2011 GRAMMY NOMINEE: BEST LONG FORM MUSIC VIDEO
Rush is one of rock’s most influential bands. Ranked third in consecutive gold or platinum albums after The Beatles and The Rolling Stones, the band enjoys a devoted following by legions around the world and is revered by generations of musicians. Yet, their incredible success story has, up to this point, remained largely untold. Now comes the new documentary Rush: Beyond The Lighted Stage, the first comprehensive exploration of the extraordinary power trio. Featuring never-before-seen archival footage and interviews with notables such as Jack Black, Billy Corgan, Trent Reznor, Taylor Hawkins (Foo Fighters), Kirk Hammett (Metallica) and Gene Simmons, this film explores the forty-year career and phenomenon behind what could be the world’s biggest cult band. This 2-disc DVD in deluxe packaging features over 3 hours of video, including a 1.5 hour bonus disc of never-before-seen live performances, special features, and deleted scenes from the film. A 12 page color booklet of rare and unreleased photos is also included.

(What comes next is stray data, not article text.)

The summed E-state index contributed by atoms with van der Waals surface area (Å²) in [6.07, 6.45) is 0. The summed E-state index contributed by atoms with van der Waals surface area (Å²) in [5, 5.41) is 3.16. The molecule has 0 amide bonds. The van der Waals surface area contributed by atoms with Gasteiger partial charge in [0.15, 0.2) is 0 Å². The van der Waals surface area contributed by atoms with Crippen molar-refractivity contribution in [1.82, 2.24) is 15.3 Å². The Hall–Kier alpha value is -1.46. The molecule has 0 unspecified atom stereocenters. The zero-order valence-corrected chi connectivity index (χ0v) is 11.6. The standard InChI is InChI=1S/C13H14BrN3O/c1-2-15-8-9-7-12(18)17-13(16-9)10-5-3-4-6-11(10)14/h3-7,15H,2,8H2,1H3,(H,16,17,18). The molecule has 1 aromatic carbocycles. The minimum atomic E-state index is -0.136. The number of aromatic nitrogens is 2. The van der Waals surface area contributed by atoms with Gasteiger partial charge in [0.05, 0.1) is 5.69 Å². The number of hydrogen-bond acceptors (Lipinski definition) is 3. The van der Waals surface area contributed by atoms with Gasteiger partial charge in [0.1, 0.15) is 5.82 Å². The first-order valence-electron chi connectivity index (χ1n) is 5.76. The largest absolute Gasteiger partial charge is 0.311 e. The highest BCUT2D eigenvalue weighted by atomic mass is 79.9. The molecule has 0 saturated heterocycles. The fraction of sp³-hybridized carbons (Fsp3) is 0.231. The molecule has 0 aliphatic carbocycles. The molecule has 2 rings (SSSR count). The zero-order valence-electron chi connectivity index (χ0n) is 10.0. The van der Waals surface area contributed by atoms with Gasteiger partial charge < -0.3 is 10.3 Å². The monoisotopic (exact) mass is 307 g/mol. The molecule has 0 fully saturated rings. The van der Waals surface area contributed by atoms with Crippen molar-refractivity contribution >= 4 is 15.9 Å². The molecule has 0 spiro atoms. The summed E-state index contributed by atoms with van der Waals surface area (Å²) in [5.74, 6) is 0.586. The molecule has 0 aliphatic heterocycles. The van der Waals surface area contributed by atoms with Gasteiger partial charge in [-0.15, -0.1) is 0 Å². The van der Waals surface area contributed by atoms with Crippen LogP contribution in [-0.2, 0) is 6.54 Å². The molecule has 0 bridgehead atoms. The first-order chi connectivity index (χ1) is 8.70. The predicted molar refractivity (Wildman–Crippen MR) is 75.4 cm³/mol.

There isn’t a directorial duo better equipped to profile Canada’s famed power trio than compatriots Sam Dunn and Scot McFadyen, the makers of Metal: A Headbanger’s Journey. Insightful and entertaining, Beyond the Lighted Stage starts with the band’s roots in working-class Ontario. Singer-bassist Geddy Lee, the son of Holocaust survivors, a self-described “nebbishy quiet kid,” bonds with guitarist Alex Lifeson, the son of Yugoslav immigrants, over “this manic love for music,” completing the lineup with “literate, opinionated” drummer Neil Peart (replacing John Rutsey). Getting gigs comes easy, but landing a record deal proves difficult until a Cleveland station takes a chance on “Working Man,” and Mercury comes calling. The film proceeds oral-history style through the ensuing ups and downs: a tour with KISS (inspiring ribald comments from Gene Simmons), the making of classic records like Moving Pictures, the fashion faux pas, the personal tragedies, and the derision of critics versus the devotion of fans. Jack Black, one of several notable participants, praises their “deep reservoir of rocket sauce,” while Metallica’s Kirk Hammett proclaims them “the high priests of conceptual metal.” They’re also engaging conversationalists, and Dunn and McFadyen up the ante with home movies and early performances. The second disc offers additional live material and a look at a Rush convention. Old hands and new converts alike will find it hard to resist the true-life tale of three men who’ve stuck together through thick and thin, surviving and thriving where others have succumbed to petty squabbles and commercial pressures. —Kathleen C. Fennessy